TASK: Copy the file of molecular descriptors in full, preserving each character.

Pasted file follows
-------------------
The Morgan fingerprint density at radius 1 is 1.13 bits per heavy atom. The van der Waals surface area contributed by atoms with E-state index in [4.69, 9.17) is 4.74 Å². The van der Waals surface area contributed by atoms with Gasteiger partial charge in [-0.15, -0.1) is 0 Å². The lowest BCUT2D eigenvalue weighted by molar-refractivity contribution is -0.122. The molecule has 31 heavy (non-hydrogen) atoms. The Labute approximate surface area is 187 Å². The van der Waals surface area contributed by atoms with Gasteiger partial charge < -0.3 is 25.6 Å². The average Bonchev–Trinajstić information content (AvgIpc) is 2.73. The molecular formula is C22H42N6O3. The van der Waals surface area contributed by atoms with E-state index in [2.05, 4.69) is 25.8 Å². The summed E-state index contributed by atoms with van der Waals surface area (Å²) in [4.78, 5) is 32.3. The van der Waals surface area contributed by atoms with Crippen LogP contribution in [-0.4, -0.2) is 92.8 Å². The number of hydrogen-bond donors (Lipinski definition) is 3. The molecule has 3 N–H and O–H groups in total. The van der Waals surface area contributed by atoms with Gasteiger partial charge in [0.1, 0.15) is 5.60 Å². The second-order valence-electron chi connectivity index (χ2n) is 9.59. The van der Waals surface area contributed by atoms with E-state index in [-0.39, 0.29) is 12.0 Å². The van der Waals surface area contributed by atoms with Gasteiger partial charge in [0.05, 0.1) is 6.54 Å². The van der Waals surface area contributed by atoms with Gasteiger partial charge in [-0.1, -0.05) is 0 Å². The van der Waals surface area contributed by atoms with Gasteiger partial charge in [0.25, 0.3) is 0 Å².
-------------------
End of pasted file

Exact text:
The Morgan fingerprint density at radius 1 is 1.13 bits per heavy atom. The van der Waals surface area contributed by atoms with E-state index in [4.69, 9.17) is 4.74 Å². The van der Waals surface area contributed by atoms with Gasteiger partial charge in [-0.15, -0.1) is 0 Å². The lowest BCUT2D eigenvalue weighted by molar-refractivity contribution is -0.122. The molecule has 31 heavy (non-hydrogen) atoms. The Labute approximate surface area is 187 Å². The van der Waals surface area contributed by atoms with Gasteiger partial charge < -0.3 is 25.6 Å². The average Bonchev–Trinajstić information content (AvgIpc) is 2.73. The molecular formula is C22H42N6O3. The van der Waals surface area contributed by atoms with E-state index in [2.05, 4.69) is 25.8 Å². The summed E-state index contributed by atoms with van der Waals surface area (Å²) in [4.78, 5) is 32.3. The van der Waals surface area contributed by atoms with Crippen LogP contribution in [-0.4, -0.2) is 92.8 Å². The number of hydrogen-bond donors (Lipinski definition) is 3. The molecule has 3 N–H and O–H groups in total. The van der Waals surface area contributed by atoms with Gasteiger partial charge in [0.1, 0.15) is 5.60 Å². The second-order valence-electron chi connectivity index (χ2n) is 9.59. The van der Waals surface area contributed by atoms with E-state index in [-0.39, 0.29) is 12.0 Å². The van der Waals surface area contributed by atoms with Gasteiger partial charge in [0.05, 0.1) is 6.54 Å². The van der Waals surface area contributed by atoms with Gasteiger partial charge in [-0.1, -0.05) is 0 Å². The van der Waals surface area contributed by atoms with Gasteiger partial charge in [0.25, 0.3) is 0 Å².